Photographed here at Kinsale in the Summer of 2002 the Hebridean Princess is a small ship. At 2,112 tonnes she typifies the type of ship being used for cruising by Hebridean Island Cruises - small and compact , low passenger numbers - 49 here and a high crew ration with 38 crew. More a large private yacht than a cruise ship, really - offering cuisine is to the very highest standard, spectacular scenery, sedentary pace and a new port of call each evening.Inside the ship's lounge.
Because of her small size - 235' and a draft of 10' - the ship can visit places that would be impossible to her bigger relation - the liner. Her itinerary is very unique and the ports visited, like Kinsale, are a little off the beaten track and that is what makes the difference. Generally she plies around Scottish and Irish ports of interest and places of spectacular scenery at a stately 12 knots allowing the passengA view of the ship's dining roomser to take in the passing seascapes and shores.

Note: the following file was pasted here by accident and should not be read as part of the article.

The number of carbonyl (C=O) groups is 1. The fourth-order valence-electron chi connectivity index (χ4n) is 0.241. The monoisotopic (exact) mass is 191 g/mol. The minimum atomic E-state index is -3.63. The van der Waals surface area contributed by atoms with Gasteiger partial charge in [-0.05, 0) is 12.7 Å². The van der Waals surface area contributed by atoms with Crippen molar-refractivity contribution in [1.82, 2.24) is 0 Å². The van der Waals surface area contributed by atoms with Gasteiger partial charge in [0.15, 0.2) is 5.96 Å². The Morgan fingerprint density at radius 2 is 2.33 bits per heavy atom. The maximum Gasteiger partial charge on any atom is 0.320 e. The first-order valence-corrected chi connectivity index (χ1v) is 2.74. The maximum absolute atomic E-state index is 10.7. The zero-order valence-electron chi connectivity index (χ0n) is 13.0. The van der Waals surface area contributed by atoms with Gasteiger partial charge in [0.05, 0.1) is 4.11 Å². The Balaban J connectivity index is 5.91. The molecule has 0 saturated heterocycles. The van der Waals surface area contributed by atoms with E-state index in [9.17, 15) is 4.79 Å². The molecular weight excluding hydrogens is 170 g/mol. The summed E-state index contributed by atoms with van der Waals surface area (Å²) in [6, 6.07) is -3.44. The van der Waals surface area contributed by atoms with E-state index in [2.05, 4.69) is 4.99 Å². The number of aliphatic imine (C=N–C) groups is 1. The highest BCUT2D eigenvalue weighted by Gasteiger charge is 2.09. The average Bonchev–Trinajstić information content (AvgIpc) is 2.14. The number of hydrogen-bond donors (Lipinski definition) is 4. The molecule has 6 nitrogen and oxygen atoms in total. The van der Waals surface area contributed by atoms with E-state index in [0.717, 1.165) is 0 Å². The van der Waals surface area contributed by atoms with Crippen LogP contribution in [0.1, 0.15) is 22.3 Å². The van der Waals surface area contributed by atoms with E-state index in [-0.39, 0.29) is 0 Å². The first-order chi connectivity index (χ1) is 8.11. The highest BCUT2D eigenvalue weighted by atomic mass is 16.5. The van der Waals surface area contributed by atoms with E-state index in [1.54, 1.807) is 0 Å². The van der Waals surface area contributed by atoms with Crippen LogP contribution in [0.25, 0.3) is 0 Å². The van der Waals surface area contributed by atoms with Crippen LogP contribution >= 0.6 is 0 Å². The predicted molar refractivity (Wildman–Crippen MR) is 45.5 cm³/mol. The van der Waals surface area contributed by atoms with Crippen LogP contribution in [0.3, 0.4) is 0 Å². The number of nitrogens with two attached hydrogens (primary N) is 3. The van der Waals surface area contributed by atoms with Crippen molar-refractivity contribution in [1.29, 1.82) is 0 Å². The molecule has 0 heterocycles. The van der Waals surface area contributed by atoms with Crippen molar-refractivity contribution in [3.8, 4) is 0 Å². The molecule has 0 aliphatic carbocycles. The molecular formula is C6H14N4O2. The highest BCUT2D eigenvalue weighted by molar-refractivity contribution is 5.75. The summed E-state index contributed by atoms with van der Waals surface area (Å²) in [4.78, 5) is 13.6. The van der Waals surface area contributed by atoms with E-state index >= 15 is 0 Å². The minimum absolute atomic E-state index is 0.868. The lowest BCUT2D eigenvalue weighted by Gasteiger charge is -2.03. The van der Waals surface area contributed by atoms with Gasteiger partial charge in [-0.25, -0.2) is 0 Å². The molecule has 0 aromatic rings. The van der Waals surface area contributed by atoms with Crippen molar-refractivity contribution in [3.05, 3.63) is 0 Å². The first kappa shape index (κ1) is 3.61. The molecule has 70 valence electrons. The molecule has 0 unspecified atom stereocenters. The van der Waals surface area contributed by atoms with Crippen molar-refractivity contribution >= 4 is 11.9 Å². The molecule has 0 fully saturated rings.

The ship has 30 cabins available which range from medium to good in size. However, a stately home atmosphere prevails throughout. Promenade space is limited, but there is quite a bit of open space available over 3 decks.
Built in 1964 for passenger service in the most threatening waters about Scotland (by Calmac when the ship was known as the "Columba") she then passed into the hands of the current owners who refurbished her for the very individual style of local water's cruising in 1989. Typically, this ship cruises by day, laying at anchor in sheltered harbours by night as in this case here in Kinsale.
Planned visits to Irish Ports at time of writing for 2003 where Bantry Bay and Garnish Island on June 28, Cape Clear on September 06, Inishmore @ Inismaan on June 29, Killybegs on June 30, Kinsale on June 27 and Rathlin Island on July 01. For more information contact Hebridean Island Cruises at http://www.hebridean.co.uk/